Or, just price it 75-100K below where you have it listed and let the new owner do all of the updates. Because that is what buyers WILL be thinking. They know that it will take that much to be able to do all of the projects that need to be done here. Because, the price seems really high for what's there vs what needs to be done. Yes, compared to others for sale in your neighborhood. Yes, 100K high. Especially compared to new construction. Existing homes typically sell for 50-75% of the cost of new construction.


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My that is a lot of changes, Hollysprings! I guess my home is not as nice as I thought. I asked Realtors in the past about the bathroom and they said to leave the wallpaper because it looked "European." What do I know? I loved that paper. So I guess I am dated! HA! and I thought it made that large 24 foot room more cozy to me.

As we are done spending money on the home we will have to probably lower the price. But rally the Realtor's pictures do not really do justice to what we have. Some of the colors are not true.

I guess I would start be getting more professional pictures done after I do some more decluttering.

We decorated the Master Bath/ Dressing area to match the wallpaper at the time. So if I had to do anything in there at all it would be to remove the paper and remove the rug. However, since this was the older room in the house the wood floor is darker stained than the new wood we had in the bedroom. Not sure how much that would cost to change. FWIW I am not going to redo the tile. It would mean having to redo the entire bathroom and we just don't have the money to do all that right now after laying down a large chunk of change to our builder.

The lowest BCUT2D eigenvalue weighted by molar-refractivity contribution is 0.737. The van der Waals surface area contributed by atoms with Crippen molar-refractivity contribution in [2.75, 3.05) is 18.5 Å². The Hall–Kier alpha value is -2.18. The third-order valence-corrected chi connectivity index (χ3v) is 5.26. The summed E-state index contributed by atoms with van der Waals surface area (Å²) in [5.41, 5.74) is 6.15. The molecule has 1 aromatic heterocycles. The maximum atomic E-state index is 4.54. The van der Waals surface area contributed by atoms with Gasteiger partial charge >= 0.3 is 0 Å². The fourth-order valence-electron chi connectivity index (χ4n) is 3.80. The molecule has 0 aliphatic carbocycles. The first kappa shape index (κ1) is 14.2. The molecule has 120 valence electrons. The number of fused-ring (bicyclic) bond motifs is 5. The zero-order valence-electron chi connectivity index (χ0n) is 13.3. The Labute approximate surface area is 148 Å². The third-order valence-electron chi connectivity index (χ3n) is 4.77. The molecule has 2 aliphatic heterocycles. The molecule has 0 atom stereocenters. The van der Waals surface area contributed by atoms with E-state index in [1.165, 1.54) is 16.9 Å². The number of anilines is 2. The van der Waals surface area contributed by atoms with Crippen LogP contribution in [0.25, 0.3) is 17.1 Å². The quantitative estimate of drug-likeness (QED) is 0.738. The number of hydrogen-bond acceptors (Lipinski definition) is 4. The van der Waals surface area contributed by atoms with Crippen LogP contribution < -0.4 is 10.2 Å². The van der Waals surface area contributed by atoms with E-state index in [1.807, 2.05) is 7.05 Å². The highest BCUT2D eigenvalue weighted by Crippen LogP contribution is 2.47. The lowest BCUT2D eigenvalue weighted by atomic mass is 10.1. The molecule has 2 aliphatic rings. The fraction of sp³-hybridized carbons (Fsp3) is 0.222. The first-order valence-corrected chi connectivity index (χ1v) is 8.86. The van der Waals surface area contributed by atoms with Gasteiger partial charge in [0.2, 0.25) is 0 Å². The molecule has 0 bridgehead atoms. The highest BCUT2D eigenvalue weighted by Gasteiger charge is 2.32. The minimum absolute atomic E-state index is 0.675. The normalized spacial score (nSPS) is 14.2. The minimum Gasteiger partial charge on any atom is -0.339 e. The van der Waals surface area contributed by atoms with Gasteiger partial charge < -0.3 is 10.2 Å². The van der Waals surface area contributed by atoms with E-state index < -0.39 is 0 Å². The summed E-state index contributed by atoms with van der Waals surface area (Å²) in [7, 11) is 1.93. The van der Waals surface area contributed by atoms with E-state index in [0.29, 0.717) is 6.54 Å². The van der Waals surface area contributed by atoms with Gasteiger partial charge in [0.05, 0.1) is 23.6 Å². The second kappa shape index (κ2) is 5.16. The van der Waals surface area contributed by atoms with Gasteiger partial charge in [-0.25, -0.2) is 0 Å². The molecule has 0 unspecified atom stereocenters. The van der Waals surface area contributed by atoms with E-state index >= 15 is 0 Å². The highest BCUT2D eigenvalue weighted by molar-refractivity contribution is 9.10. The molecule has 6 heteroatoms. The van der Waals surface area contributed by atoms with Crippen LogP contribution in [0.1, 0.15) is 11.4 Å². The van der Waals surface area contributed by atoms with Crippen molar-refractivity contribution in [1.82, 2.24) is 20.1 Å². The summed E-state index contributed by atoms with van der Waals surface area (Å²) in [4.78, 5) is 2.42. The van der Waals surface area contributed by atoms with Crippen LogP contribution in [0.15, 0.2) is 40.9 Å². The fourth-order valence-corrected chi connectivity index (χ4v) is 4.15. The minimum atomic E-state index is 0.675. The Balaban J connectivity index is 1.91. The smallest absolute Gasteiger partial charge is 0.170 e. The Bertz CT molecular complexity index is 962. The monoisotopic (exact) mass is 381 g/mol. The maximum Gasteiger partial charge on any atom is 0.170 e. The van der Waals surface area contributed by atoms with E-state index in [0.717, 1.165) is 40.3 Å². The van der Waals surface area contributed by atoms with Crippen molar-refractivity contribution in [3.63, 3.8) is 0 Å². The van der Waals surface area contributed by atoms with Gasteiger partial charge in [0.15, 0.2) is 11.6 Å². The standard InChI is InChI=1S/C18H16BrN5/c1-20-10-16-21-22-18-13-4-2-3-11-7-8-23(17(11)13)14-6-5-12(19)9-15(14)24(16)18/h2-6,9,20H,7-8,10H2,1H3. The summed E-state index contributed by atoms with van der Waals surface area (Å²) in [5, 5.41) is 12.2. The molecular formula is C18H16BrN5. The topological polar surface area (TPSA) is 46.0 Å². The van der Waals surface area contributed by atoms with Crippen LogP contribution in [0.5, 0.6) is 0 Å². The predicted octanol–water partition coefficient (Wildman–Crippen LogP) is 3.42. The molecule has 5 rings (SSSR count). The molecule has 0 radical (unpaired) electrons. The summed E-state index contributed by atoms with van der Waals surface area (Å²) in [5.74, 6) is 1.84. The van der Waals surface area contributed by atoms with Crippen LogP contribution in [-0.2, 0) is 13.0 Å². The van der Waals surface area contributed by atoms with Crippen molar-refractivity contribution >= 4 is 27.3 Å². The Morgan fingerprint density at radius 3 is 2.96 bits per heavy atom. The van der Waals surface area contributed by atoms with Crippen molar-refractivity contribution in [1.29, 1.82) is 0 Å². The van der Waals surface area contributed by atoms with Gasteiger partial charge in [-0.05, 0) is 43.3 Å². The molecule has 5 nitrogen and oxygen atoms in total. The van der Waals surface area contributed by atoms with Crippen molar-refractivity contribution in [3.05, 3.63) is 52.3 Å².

In the meantime, I can declutter the rooms and books (My husband already had a fit when I removed more from there... he is a pack rat!) We already sent 2 tons of books (literally!) into storage. Most of them were in bookcases in basement and some upstairs in cabs. I am hoping for a fire at the storage place (evil me!)

The Cabinet hutch you see in my kitchen is built-in. So that is not going to be removed and it provides mucho storage with a glass top cabinet. The cooktop is a Dacor with a down draft. When the U Shape kitchen we had was remodeled, I really wanted a ceiling vent for my stove, but there was no physical way to install one without laying out a small fortune. Too many ducts and things were overhead. Instead they did the downdraft that exhausts outside under the deck.

Repainting the front door would be something I could do, but it hasn't been warm enough. It has to be over 50 degrees to do so. We have no plants around outside because it has been too cold here. We still drop down below freezing at night. I just had one daffodil pop and the forsythia still hasn't bloomed yet today. But more flowers will be coming in soon. I did put some pansies in a bowl out on the deck, though.

The piano is staying. It is one my few pleasures in life. If people are that picky about a room then they can just go and buy themselves a new home with nothing in it. Do they really think it is going to stay?